Sharps Safety

The Centers for Disease Control and Prevention (CDC) estimates that 62% – 88% of sharps injuries can be prevented simply by using safer medical devices. Researchers should always consider how to safely handle sharps and identify procedures and/or scenarios when a sharps injury could occur. By identifying when a sharps injury can occur, planned activities can be evaluated, reducing the likelihood of a sharps-related injury.


What is the proper disposal method for sharps?

Sharps disposal is important. Lab personnel, as well as non-laboratory workers, can be injured by sharps that are disposed of improperly. For example, leaving a razor blade on a laboratory bench or discarding syringes with needles in the regular trash or recycling, present a risk to housekeeping personnel that are responsible for cleaning these areas. Sharps must be safeguarded when not in use and placed in a sharps container for disposal. REMEMBER: needles should not be recapped.

Are there specific requirements for sharps containers?

According to OSHA’s Bloodborne Pathogen Standard, a sharps container must meet the following requirements:

  1. Closeable
  2. Puncture Resistant
  3. Rigid
  4. Leak-proof
  5. Appropriately labeled and/or color coded

When and how should I dispose of sharps containers?

Sharps containers must not be filled more than 3/4ths full. Most sharps containers come marked with a fill line that indicates when the container is considered full. Once contents reach the fill line, dispose of the sharps container by closing it securely. The sharps container should then be placed inside of a Stericycle box.

Are there devices that may prevent sharps injuries?

Labs are encouraged to evaluate and purchase safer sharps devices. Devices with Sharp Injury Protection (SIP) features, also known as sharp safety devices, have engineering controls that are built into the product and are designed to prevent sharps injuries.*

A safer sharps device can prevent injuries by covering or isolating the sharp directly after use. There are safety scalpels, self-sheathing needles, retractable needles, and blunt tip needles. These items are designed to reduce the likelihood of sharps injuries. Refer to Appendix 3 in the Emory University Bloodborne Pathogens Exposure Control Plan for a list of available sharp safe devices.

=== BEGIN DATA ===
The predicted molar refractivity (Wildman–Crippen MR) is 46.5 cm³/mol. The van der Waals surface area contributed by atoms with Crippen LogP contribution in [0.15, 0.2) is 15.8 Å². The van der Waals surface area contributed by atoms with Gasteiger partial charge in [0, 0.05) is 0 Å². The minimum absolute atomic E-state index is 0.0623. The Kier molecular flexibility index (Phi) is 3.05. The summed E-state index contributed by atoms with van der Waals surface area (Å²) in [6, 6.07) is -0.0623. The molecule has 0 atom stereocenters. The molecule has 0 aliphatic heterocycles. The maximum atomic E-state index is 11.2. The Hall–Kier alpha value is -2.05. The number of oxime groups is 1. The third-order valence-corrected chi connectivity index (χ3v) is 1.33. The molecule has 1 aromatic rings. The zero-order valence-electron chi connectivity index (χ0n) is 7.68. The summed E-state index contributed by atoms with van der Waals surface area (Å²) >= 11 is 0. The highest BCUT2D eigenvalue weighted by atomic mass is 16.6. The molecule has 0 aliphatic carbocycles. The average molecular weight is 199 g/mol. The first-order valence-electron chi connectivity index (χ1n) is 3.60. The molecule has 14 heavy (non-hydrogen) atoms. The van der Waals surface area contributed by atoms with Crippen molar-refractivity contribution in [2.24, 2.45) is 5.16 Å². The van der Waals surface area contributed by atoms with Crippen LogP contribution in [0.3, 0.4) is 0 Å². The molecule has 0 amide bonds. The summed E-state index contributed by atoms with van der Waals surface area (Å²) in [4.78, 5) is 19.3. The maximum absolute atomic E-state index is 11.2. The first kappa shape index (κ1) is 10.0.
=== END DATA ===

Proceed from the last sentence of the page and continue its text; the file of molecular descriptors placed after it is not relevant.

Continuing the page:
*Referred to by OSHA as Sharps with Engineered Sharps Injury Protection – SESIPs

Are there any other tips on preventing sharps injuries in the lab?

It is the consistent practice of safe behavior that helps prevent accidents and minimizes exposure to contaminated sharps. Lab personnel can protect themselves by taking the following precautions:

Additional precautions to keep in mind: 

  • Keep sharps pointed away from the user and others. Avoid hand-to-hand passage of sharps.
  • Locate a sharps container, or have one nearby.
  • Check your work area for sharps before leaving (bench tops, fume hoods, biological safety cabinets).
  • Maintain visual contact with sharps during use.
  • Know what to do in the event of a sharps-related injury:
    • Wash for 15 minutes with soap and water.
    • Notify your supervisor.
    • Complete incident report in the Emory H.O.M.E. portal.

The Sharps Safety Continuum

  • Prepare to use the device the moment the sharps are first exposed.
  • Take precautions while using sharps.
  • Take precautions during cleanup.
  • Take precautions during disposal.

Reducing the risk of injury in the workplace is the responsibility of users by ensuring that sharps are handled appropriately, stored correctly, and disposed of properly. Sharp’s Safety is everyone’s responsibility.  

For additional information on sharps safety, review the EHSO Safe Use of Sharps Guidelines and  Appendix 3 in the Emory Bloodborne Pathogens Exposure Control Plan available in the Forms/Documents section of the EHSO website (

Reference: CDC –

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